“I tell you the scourge of drug addiction in America will stop,” Trump said in New Hampshire, a state hit hard by the opioid crisis. “It will stop.” On Monday, President Trump laid out a specific plan to combat the opioid crisis.
Monday’s announcement detailed the White House’s plan that includes solutions to help combat the opioid epidemic and treat and prevent addiction. Some of the recommendations include:
- Measures to reduce opioid over-prescribing
- A national prescription drug monitoring program
- Increased access to lifesaving naloxone
- Expanded use of medication-assisted treatment
However, some additional recommendations, like death-penalties for drug dealers have not been evident to have worked in the past. Over the weekend the White House announced President Trump would seek the death penalty for certain drug dealers and an elite promise of his controversial wall to be built, though many law enforcement experts have said that traffickers will find other ways to get their drugs into the country.
“My Department of Justice will be seeking so many, much tougher penalties than we’ve ever had. For the big pushers, the ones that are really killing so many people, and that penalty is going to be the death penalty,” he said, as he pointed out dealers are responsible for thousands of deaths. “If we don’t get tough on the drug dealers, we are wasting our time. Just remember that, we’re wasting our time. And that toughness includes the death penalty.”
Under federal law, the death penalty can be applied in some drug trafficking cases when a death occurs, according to the Death Penalty Information Center. Still, the president’s focus on enforcement has troubled some drug policy advocates.
Will Congress Fund?
Additionally, Trump’s plan includes those publish health measures that will require new spending from Congress, although it’s unclear whether lawmakers will provide the money. One White House proposal, to expand Medicaid coverage for inpatient addiction treatment by lifting a decades-old restriction, could cost at least several billion dollars per year. However, bipartisan proposals to further address the epidemic will get attention from key congressional committees this week. Congress is also expected to soon announce plans on how it will spend an additional $6 billion toward the epidemic that was provided in last month’s budget deal.
“Ninety percent of the heroin in America comes from our southern border where, eventually the Democrats will agree with us, and will build the wall to keep the damn drugs out,” Trump said. “The best way to beat the drug crisis is to keep people from getting hooked in the first place. This has been something I have been strongly in favor of, spending a lot of money on great commercials showing how bad it is.”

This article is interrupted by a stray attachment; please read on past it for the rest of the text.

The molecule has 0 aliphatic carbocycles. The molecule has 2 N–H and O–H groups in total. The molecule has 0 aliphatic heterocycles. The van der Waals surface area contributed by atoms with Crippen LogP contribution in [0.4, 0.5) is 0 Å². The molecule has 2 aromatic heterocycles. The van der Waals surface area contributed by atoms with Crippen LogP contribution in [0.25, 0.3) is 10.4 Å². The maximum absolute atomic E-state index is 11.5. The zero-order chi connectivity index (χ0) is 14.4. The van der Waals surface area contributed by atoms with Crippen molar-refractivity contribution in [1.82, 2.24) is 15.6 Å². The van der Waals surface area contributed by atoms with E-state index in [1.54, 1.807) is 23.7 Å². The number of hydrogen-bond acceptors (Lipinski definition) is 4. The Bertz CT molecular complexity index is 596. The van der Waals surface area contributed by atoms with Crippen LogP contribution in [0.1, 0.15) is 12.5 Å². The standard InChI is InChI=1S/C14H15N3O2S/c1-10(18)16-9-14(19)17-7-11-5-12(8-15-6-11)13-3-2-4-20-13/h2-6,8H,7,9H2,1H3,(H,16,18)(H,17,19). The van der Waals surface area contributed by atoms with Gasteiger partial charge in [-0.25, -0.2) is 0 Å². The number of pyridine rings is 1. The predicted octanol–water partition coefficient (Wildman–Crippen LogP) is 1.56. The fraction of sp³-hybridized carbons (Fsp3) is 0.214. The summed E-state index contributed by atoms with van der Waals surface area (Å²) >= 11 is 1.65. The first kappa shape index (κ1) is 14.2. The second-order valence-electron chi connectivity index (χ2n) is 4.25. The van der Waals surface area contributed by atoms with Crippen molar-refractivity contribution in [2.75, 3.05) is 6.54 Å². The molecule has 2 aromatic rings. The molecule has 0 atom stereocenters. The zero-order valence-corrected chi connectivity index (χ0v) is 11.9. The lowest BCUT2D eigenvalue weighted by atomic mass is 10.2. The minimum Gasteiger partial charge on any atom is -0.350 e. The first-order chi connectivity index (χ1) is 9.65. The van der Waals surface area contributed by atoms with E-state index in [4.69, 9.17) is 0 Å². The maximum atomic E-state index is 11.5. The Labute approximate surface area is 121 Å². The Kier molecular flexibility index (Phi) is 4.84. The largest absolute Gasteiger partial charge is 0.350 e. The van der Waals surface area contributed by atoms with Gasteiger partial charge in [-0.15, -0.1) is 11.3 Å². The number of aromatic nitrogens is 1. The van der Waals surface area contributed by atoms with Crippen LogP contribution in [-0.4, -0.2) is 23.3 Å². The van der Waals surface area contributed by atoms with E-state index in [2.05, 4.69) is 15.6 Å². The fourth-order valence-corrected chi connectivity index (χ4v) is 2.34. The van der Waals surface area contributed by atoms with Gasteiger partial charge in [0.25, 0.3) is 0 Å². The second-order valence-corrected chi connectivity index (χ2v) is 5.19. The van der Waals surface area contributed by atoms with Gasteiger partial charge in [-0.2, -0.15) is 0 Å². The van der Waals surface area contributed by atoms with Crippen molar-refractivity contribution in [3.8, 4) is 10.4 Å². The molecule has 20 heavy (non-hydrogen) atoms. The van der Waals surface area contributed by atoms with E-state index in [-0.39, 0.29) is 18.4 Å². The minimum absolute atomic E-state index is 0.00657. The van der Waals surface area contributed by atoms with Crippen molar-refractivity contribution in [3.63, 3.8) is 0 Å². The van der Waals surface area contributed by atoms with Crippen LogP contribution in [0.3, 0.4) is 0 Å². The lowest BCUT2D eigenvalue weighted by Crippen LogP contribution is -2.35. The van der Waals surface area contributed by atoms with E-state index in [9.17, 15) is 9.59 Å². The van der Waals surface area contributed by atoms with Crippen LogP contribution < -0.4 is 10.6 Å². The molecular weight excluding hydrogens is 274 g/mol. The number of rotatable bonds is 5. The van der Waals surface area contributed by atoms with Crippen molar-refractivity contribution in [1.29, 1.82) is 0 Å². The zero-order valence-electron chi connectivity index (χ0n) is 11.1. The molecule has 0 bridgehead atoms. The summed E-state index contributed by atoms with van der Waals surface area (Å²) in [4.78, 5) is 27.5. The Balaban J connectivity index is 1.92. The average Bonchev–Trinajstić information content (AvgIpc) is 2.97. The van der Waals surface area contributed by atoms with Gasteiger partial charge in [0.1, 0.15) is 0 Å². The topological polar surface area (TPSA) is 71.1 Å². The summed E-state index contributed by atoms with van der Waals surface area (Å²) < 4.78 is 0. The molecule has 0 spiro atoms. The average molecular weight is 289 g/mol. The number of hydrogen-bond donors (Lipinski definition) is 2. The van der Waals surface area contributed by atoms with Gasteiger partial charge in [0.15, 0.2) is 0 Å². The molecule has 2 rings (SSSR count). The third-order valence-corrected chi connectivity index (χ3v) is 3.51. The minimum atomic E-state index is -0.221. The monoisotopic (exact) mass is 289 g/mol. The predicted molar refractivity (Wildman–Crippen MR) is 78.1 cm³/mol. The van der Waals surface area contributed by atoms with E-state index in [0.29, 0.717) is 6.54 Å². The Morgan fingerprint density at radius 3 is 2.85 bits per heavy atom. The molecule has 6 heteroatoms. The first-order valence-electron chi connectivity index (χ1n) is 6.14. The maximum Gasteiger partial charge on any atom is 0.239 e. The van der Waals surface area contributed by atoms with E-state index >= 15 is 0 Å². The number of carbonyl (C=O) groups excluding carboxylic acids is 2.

There were more than 64,000 drug overdose deaths in 2016, mostly involving opioids, according to the most recent federal mortality data. The CDC this month reported that emergency rooms recorded a 30 percent spike in opioid overdoses last summer, indicating that the devastating crisis is worsening.
“They are treating this like a criminal epidemic as opposed to a public health epidemic,” said former Rep. Patrick Kennedy, who was a member of the president’s opioid commission last year. “He should be using his bully pulpit to send a clear message that the health system needs to change its stripes … it’s going to be a sideshow about who qualifies for the death penalty.”
On addiction treatment, the plan includes a goal of expanding access to “evidence-based addiction treatment” in every state, particularly for members of the military, veterans and their families and for people leaving jail or prison. Echoing public health experts, a White House official described the three medications used to blunt opioid cravings — buprenorphine, methadone and naltrexone — as “the gold standard.”
“Together, we will end the scourge of drug addiction in America once and for all. We will win, we will beat it. We’ll be tough, we’ll be smart, we’ll be kind, we’ll be loving. We’ll do whatever we have to do,” Trump said.
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